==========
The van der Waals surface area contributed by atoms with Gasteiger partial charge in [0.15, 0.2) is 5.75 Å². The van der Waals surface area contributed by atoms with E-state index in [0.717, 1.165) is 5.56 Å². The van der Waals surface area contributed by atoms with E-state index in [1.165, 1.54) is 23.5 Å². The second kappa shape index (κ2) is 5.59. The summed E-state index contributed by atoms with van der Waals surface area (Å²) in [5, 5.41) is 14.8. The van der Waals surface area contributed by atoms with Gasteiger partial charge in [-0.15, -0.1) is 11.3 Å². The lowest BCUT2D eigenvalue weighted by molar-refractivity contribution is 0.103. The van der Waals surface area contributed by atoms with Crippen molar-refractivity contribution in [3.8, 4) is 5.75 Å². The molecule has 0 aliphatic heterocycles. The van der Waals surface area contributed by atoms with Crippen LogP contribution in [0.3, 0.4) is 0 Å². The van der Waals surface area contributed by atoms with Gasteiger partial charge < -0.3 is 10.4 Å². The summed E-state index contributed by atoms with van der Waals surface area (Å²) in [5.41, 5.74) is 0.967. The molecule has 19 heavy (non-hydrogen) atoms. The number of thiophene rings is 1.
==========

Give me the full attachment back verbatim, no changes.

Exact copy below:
The van der Waals surface area contributed by atoms with Gasteiger partial charge in [0.15, 0.2) is 5.75 Å². The van der Waals surface area contributed by atoms with E-state index in [0.717, 1.165) is 5.56 Å². The van der Waals surface area contributed by atoms with E-state index in [1.165, 1.54) is 23.5 Å². The second kappa shape index (κ2) is 5.59. The summed E-state index contributed by atoms with van der Waals surface area (Å²) in [5, 5.41) is 14.8. The van der Waals surface area contributed by atoms with Gasteiger partial charge in [-0.15, -0.1) is 11.3 Å². The lowest BCUT2D eigenvalue weighted by molar-refractivity contribution is 0.103. The van der Waals surface area contributed by atoms with Crippen molar-refractivity contribution in [3.8, 4) is 5.75 Å². The molecule has 0 aliphatic heterocycles. The van der Waals surface area contributed by atoms with Crippen LogP contribution in [0.3, 0.4) is 0 Å². The van der Waals surface area contributed by atoms with Gasteiger partial charge < -0.3 is 10.4 Å². The summed E-state index contributed by atoms with van der Waals surface area (Å²) in [5.41, 5.74) is 0.967. The molecule has 19 heavy (non-hydrogen) atoms. The number of thiophene rings is 1.